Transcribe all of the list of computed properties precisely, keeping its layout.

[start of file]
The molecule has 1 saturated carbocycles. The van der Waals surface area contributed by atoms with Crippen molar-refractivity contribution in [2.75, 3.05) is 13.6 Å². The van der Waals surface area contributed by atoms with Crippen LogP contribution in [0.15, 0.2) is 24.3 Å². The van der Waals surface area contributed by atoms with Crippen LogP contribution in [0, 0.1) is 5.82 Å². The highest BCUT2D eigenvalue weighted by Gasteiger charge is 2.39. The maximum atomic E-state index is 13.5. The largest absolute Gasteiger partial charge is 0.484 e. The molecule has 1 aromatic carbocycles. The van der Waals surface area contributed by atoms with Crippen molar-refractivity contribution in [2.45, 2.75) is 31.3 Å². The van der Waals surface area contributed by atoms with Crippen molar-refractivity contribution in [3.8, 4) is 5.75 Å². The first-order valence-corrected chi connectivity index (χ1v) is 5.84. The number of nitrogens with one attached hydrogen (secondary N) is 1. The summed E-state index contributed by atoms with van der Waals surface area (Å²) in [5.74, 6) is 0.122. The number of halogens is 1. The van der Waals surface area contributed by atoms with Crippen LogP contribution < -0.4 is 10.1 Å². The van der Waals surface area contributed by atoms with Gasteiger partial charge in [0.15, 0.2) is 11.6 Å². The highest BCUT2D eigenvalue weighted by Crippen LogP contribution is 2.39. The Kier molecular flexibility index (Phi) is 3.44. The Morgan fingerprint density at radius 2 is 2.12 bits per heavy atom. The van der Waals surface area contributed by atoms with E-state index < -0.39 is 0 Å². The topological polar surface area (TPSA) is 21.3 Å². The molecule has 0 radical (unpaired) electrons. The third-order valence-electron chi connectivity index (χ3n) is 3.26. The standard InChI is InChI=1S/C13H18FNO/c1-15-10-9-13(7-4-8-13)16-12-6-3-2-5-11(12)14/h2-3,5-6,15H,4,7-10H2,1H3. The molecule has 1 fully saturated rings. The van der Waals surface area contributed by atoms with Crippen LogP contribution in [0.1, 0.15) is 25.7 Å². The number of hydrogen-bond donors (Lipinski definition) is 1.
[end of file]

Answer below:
The molecule has 1 saturated carbocycles. The van der Waals surface area contributed by atoms with Crippen molar-refractivity contribution in [2.75, 3.05) is 13.6 Å². The van der Waals surface area contributed by atoms with Crippen LogP contribution in [0.15, 0.2) is 24.3 Å². The van der Waals surface area contributed by atoms with Crippen LogP contribution in [0, 0.1) is 5.82 Å². The highest BCUT2D eigenvalue weighted by Gasteiger charge is 2.39. The maximum atomic E-state index is 13.5. The largest absolute Gasteiger partial charge is 0.484 e. The molecule has 1 aromatic carbocycles. The van der Waals surface area contributed by atoms with Crippen molar-refractivity contribution in [2.45, 2.75) is 31.3 Å². The van der Waals surface area contributed by atoms with Crippen molar-refractivity contribution in [3.8, 4) is 5.75 Å². The first-order valence-corrected chi connectivity index (χ1v) is 5.84. The number of nitrogens with one attached hydrogen (secondary N) is 1. The summed E-state index contributed by atoms with van der Waals surface area (Å²) in [5.74, 6) is 0.122. The number of halogens is 1. The van der Waals surface area contributed by atoms with Crippen LogP contribution < -0.4 is 10.1 Å². The van der Waals surface area contributed by atoms with Gasteiger partial charge in [0.15, 0.2) is 11.6 Å². The highest BCUT2D eigenvalue weighted by Crippen LogP contribution is 2.39. The Kier molecular flexibility index (Phi) is 3.44. The Morgan fingerprint density at radius 2 is 2.12 bits per heavy atom. The van der Waals surface area contributed by atoms with E-state index < -0.39 is 0 Å². The topological polar surface area (TPSA) is 21.3 Å². The molecule has 0 radical (unpaired) electrons. The third-order valence-electron chi connectivity index (χ3n) is 3.26. The standard InChI is InChI=1S/C13H18FNO/c1-15-10-9-13(7-4-8-13)16-12-6-3-2-5-11(12)14/h2-3,5-6,15H,4,7-10H2,1H3. The molecule has 1 fully saturated rings. The van der Waals surface area contributed by atoms with Crippen LogP contribution in [0.1, 0.15) is 25.7 Å². The number of hydrogen-bond donors (Lipinski definition) is 1.